Before we left Japan we wanted to give the clubhouse a small gift, a book in English that a lot of the kids could understand. I am a big fan of Ibram X. Kendi after reading his astonishing book How to Be An Antiracist (a 5-star book on Goodreads for which I never wrote a proper review, but you can see my status update notes here.) His book Antiracist Baby had just come out in translation, so we bought the English and Japanese pair and gave them to the clubhouse as a parting gift.
When I asked the dealer to take a photo he said “Do you want the big bow?” and I was like “Yes please sir I would very much like the big bow!”
It is a Nissan LEAF, a fully electric vehicle. This is our first electric vehicle. In fact, it is our first vehicle. We held off on owning a vehicle for a very long time, but the only place we could find to rent is quite a ways out of town so we thought it was time. There is a lot more involved in the decision, but today I am here to tell you a different story, a tale of woe. Cue ominous (and foreshadowing!) thunderclap…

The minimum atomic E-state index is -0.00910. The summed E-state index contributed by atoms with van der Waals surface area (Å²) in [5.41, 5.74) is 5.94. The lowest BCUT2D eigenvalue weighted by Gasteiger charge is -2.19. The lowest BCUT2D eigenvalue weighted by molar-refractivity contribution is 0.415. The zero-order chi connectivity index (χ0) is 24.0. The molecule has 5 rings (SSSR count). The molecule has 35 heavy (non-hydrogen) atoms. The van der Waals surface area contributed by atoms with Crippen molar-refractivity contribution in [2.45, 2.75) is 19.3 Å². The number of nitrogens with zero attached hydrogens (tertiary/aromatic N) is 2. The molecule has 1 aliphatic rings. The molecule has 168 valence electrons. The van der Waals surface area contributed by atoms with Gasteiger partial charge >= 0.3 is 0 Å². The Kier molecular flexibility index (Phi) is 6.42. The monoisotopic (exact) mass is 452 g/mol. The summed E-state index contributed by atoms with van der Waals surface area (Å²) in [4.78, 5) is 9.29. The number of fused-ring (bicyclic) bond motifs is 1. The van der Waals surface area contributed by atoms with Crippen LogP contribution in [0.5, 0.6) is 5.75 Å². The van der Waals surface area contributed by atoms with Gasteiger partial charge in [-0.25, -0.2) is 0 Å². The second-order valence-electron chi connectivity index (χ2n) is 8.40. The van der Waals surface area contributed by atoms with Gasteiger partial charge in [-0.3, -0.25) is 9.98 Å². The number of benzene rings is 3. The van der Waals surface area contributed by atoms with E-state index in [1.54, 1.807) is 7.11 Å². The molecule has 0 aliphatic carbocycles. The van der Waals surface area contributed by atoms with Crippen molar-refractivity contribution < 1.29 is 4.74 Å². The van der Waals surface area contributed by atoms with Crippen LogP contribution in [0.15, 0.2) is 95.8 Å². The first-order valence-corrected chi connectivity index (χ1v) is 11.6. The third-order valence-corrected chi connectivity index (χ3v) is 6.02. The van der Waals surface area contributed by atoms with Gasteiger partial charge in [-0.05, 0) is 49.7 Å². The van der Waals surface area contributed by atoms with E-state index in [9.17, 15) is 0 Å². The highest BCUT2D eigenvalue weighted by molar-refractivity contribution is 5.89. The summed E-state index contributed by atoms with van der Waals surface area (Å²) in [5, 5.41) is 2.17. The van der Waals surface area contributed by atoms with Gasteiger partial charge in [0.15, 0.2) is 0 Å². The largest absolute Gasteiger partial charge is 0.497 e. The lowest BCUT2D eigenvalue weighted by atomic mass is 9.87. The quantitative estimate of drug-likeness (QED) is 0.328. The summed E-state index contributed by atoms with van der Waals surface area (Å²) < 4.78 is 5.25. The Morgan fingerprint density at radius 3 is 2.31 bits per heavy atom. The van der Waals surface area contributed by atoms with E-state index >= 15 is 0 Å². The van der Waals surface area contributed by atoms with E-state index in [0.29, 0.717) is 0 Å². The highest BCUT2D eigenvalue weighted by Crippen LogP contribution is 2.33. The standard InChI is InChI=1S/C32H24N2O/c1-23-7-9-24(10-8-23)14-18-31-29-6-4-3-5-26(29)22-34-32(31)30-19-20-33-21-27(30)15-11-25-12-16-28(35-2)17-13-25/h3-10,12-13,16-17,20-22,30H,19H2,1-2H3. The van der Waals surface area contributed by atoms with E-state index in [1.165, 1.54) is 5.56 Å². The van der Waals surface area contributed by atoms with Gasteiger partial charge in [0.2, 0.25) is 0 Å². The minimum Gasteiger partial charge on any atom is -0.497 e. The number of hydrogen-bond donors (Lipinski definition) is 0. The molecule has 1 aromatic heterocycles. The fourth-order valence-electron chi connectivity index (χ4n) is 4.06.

Okay, what follows is a rant full of wild generalizations about Canadian “culture.” While on the one hand all I really want to do is vent about how terrible our experience was moving back to Canada (under both emergency and pandemic conditions), I also think the experience uncovered a fundamental truth about how society works in Canada, especially when compared to a place like Japan.